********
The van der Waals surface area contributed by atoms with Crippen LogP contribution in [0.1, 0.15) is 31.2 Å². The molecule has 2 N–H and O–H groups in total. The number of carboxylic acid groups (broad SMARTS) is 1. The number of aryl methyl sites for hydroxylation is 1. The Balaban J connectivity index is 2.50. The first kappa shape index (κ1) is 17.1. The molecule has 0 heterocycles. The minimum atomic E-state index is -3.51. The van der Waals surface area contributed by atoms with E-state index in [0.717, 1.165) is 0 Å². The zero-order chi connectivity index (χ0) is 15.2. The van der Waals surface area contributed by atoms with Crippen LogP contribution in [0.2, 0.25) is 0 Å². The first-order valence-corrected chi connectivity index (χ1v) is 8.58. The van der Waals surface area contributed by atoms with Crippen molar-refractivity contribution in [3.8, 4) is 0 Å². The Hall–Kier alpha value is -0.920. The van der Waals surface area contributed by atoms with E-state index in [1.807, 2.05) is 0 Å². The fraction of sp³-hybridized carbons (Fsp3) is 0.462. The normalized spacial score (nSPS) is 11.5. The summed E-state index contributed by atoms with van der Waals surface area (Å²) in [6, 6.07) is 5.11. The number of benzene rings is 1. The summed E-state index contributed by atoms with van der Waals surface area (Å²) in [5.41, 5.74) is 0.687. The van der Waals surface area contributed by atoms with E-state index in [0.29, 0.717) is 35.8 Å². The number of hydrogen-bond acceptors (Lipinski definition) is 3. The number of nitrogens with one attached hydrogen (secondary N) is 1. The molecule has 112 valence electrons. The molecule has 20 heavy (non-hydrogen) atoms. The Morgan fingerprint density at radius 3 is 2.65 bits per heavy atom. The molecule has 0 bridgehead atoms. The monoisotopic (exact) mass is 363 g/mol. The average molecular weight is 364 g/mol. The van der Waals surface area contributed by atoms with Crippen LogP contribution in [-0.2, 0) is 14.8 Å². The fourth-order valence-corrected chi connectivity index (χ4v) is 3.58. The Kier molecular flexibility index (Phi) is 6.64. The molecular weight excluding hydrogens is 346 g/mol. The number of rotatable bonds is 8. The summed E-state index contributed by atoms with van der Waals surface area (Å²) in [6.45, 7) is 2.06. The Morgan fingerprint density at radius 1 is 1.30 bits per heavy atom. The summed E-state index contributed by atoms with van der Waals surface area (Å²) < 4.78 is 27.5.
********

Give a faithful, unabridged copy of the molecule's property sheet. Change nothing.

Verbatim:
The van der Waals surface area contributed by atoms with Crippen LogP contribution in [0.1, 0.15) is 31.2 Å². The molecule has 2 N–H and O–H groups in total. The number of carboxylic acid groups (broad SMARTS) is 1. The number of aryl methyl sites for hydroxylation is 1. The Balaban J connectivity index is 2.50. The first kappa shape index (κ1) is 17.1. The molecule has 0 heterocycles. The minimum atomic E-state index is -3.51. The van der Waals surface area contributed by atoms with E-state index in [0.717, 1.165) is 0 Å². The zero-order chi connectivity index (χ0) is 15.2. The van der Waals surface area contributed by atoms with Crippen LogP contribution in [0.2, 0.25) is 0 Å². The first-order valence-corrected chi connectivity index (χ1v) is 8.58. The van der Waals surface area contributed by atoms with Crippen molar-refractivity contribution in [3.8, 4) is 0 Å². The Hall–Kier alpha value is -0.920. The van der Waals surface area contributed by atoms with E-state index in [1.807, 2.05) is 0 Å². The fraction of sp³-hybridized carbons (Fsp3) is 0.462. The normalized spacial score (nSPS) is 11.5. The summed E-state index contributed by atoms with van der Waals surface area (Å²) in [6, 6.07) is 5.11. The number of benzene rings is 1. The summed E-state index contributed by atoms with van der Waals surface area (Å²) in [5.41, 5.74) is 0.687. The van der Waals surface area contributed by atoms with E-state index in [0.29, 0.717) is 35.8 Å². The number of hydrogen-bond acceptors (Lipinski definition) is 3. The number of nitrogens with one attached hydrogen (secondary N) is 1. The molecule has 112 valence electrons. The molecule has 20 heavy (non-hydrogen) atoms. The Morgan fingerprint density at radius 3 is 2.65 bits per heavy atom. The molecule has 0 bridgehead atoms. The monoisotopic (exact) mass is 363 g/mol. The average molecular weight is 364 g/mol. The van der Waals surface area contributed by atoms with Crippen LogP contribution in [-0.2, 0) is 14.8 Å². The fourth-order valence-corrected chi connectivity index (χ4v) is 3.58. The Kier molecular flexibility index (Phi) is 6.64. The molecular weight excluding hydrogens is 346 g/mol. The number of rotatable bonds is 8. The summed E-state index contributed by atoms with van der Waals surface area (Å²) in [6.45, 7) is 2.06. The Morgan fingerprint density at radius 1 is 1.30 bits per heavy atom. The summed E-state index contributed by atoms with van der Waals surface area (Å²) < 4.78 is 27.5.